Saariah's Innocence gets respect
Back to Stone. Whereas his Tristan jammed an ugly sister’s foot into Wagner’s wondrous glass slipper, the director’s ideas for Innocence were molded precisely to the new opera’s contours. He was aware, evidently, that for a world premiere a decent director should honor the composer’s intentions, and at the curtain call Saariaho (confined alas to a wheelchair after breaking her hip) seemed justifiably delighted with his work. At first, the composer’s new opera (libretto by Sofi Oksanen) shaped up to be a re-run of Thomas Vingerberg’s film Festen, here a wedding party at which the loved and not-so-loved gathered to celebrate a couple’s future but end up reliving a nightmare past. Unlike its Danish forebear, however, Innocence is concerned not with abuse but with the slaughter during a school killing spree. The bridegroom’s father (Tuomas Pursio) is confronted by a waitress (Magdalena Kožená) whose daughter was one of the slain, because during the reception she recognizes him as the killer’s father.
Innocence meditates on the invisible victims of atrocities: those left behind. The action on Lamford’s two-storey revolve moves between the past and the present, with meta-realistic scenes of suffering alternating with large-as-life high drama. Saariaho’s orchestral writing is by turns lush and tangy, mesmerising in its protean facility, and was exquisitely articulated by the LSO under Susanna Mälkki. With intense contributions by Markus Nykänen as the bridegroom and Sandrine Piau as his mother, this ensemble piece was a true company achievement. Overall, though, it fell to Vilma Jää as the Waitress’s daughter Markéta to give the opera its beating heart – ironically so, since she was playing a ghost –delivering hypnotic vocal lines with subtle yelps and yodels, tics that removed her from the living world and seemed to place her somewhere other.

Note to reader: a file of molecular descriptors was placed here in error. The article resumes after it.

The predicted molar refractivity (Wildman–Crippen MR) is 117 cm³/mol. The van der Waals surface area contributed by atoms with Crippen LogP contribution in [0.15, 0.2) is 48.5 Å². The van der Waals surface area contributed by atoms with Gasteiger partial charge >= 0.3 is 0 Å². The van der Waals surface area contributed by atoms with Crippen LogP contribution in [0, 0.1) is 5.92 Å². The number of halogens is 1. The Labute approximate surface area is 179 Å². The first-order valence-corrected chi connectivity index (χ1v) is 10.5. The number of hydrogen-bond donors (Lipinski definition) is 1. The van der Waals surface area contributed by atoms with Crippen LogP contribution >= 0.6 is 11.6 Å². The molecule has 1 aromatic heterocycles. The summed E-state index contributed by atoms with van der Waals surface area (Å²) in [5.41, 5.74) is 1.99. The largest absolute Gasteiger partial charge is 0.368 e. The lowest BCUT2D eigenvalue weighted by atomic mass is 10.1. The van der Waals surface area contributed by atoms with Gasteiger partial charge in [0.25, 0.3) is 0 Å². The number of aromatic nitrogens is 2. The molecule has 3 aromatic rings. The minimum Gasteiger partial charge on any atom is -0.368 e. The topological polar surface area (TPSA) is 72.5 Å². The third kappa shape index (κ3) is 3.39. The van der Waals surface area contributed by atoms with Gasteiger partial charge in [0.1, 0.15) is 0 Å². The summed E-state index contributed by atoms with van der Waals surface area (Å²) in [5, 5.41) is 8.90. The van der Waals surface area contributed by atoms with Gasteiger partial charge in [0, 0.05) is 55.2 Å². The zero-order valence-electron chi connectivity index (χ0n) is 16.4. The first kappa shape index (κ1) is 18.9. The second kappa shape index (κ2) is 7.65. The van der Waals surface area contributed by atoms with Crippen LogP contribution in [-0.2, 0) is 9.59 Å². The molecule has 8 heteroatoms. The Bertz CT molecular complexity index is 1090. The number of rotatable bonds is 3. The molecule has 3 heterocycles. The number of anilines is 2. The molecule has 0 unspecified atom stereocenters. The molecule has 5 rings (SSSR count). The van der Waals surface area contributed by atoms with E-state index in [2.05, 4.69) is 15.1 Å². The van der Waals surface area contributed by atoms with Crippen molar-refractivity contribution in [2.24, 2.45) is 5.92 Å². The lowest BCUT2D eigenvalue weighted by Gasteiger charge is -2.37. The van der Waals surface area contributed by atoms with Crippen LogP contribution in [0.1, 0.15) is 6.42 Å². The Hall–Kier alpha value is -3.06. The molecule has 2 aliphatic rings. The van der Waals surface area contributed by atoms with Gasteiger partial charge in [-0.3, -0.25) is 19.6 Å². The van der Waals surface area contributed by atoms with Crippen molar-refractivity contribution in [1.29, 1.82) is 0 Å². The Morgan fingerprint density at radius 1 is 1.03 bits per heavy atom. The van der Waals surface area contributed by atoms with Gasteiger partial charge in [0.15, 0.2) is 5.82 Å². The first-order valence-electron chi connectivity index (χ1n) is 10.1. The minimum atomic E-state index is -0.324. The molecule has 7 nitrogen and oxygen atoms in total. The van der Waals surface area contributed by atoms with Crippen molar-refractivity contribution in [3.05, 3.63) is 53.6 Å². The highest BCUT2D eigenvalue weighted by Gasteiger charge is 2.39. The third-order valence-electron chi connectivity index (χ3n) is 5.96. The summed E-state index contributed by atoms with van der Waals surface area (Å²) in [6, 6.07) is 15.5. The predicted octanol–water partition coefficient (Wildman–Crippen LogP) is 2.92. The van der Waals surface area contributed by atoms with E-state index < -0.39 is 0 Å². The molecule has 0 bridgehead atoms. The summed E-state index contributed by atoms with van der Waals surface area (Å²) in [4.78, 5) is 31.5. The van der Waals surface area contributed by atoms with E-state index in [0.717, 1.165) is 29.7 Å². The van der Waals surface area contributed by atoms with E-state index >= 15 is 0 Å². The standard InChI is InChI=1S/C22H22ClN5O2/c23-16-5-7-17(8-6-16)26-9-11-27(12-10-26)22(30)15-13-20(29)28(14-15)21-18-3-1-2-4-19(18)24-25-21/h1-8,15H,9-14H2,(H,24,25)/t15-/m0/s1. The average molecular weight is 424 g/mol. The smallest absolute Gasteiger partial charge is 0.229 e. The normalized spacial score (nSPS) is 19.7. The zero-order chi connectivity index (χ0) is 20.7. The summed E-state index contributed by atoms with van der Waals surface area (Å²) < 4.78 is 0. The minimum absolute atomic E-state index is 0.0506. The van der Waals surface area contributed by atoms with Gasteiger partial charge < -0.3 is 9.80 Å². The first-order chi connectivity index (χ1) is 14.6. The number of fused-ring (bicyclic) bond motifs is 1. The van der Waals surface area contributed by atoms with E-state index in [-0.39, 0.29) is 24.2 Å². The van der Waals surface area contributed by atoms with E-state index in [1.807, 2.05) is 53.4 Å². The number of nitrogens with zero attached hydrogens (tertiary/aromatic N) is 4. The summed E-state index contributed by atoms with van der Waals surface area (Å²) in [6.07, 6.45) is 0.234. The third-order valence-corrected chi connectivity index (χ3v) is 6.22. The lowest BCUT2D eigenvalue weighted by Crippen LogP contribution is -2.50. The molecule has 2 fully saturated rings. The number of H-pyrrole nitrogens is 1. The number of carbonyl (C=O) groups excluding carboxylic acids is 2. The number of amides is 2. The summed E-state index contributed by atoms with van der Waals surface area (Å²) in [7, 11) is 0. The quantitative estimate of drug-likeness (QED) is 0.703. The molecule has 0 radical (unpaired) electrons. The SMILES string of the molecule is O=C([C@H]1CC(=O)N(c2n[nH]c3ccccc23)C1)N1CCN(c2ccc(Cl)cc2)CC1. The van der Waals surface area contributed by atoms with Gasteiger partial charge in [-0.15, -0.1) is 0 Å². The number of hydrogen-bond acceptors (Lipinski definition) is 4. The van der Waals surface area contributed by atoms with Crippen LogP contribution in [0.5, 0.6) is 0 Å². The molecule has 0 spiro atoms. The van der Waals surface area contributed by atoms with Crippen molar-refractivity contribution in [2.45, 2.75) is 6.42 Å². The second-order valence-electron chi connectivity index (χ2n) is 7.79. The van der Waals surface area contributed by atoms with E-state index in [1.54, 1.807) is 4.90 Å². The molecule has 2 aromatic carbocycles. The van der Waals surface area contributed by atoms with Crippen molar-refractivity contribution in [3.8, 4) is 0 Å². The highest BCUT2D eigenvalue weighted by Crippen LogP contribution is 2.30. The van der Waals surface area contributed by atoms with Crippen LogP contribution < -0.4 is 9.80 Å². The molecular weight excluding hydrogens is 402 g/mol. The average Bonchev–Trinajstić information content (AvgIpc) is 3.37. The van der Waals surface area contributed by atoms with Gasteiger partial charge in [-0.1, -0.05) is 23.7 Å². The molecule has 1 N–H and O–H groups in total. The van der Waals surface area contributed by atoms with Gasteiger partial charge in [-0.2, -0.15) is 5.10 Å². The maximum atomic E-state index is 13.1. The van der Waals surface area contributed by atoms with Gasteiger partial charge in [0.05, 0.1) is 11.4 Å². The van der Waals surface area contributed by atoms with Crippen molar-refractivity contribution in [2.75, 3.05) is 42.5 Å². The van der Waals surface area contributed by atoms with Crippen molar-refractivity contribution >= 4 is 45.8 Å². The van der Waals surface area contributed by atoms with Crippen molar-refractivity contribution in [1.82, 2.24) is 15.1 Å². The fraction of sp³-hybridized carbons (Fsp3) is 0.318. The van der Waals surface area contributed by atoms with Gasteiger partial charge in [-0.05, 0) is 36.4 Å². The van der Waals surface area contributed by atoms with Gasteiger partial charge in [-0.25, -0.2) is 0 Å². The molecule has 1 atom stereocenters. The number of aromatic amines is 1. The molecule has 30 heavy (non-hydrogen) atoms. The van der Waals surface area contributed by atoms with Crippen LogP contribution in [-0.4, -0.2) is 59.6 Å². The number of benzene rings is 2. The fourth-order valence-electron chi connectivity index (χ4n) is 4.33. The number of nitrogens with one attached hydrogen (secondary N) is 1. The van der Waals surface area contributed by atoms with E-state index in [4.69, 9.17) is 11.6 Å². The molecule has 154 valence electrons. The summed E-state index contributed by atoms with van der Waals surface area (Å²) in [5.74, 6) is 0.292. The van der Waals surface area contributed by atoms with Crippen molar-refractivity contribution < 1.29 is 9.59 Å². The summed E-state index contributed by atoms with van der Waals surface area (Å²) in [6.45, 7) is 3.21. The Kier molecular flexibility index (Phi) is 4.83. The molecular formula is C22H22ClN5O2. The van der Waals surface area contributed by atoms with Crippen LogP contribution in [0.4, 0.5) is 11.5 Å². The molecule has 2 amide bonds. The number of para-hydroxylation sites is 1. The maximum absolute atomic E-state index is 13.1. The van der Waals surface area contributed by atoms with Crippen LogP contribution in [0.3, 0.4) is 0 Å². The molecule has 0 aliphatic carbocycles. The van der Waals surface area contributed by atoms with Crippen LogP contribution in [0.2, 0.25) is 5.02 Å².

Magdalena Kožená as the Waitress and Lilian Farahani as the Bride in Innocence
The charming Italianate wraparound Theâtre du Jeu de Paume has seen some memorable chamber productions since its renovation and reclamation as a festival venue in 2000, and this year’s event, Combattimento, offered something new. Conceived by director Silvia Costa using lamentations, madrigals, and airs from the 17th century, it retold the ancient Tancredi and Clorinda tragedy of star-crossed love, concealed identities, and death in battle – although without reading the program notes I’d have struggled to grasp a storyline from the hieratic performances of the eight intrepid soloists. Somber music, even when beautifully sung, as here, is fine for a gloomy litany but less suited to creating dramatic tension or establishing character.
Much as I love Monteverdi, Cavalli, Rossi and the composers of the early Baroque, it was lugubrious of musical director Sébastien Daucé to link all his selections into a relentless jukebox of downbeat choices. For all the innovative projections by Bernd Pirkrabek and the restrained beauty of Costa’s own designs, an hour of this would have been plenty. Instead, for the last 45 minutes, her creativity waved a white flag and the cast whiled away the remaining time assembling, then disassembling, a model village in kit form. By the end I’d happily have joined in the latter.
Photos by Jean-Louis Fernandez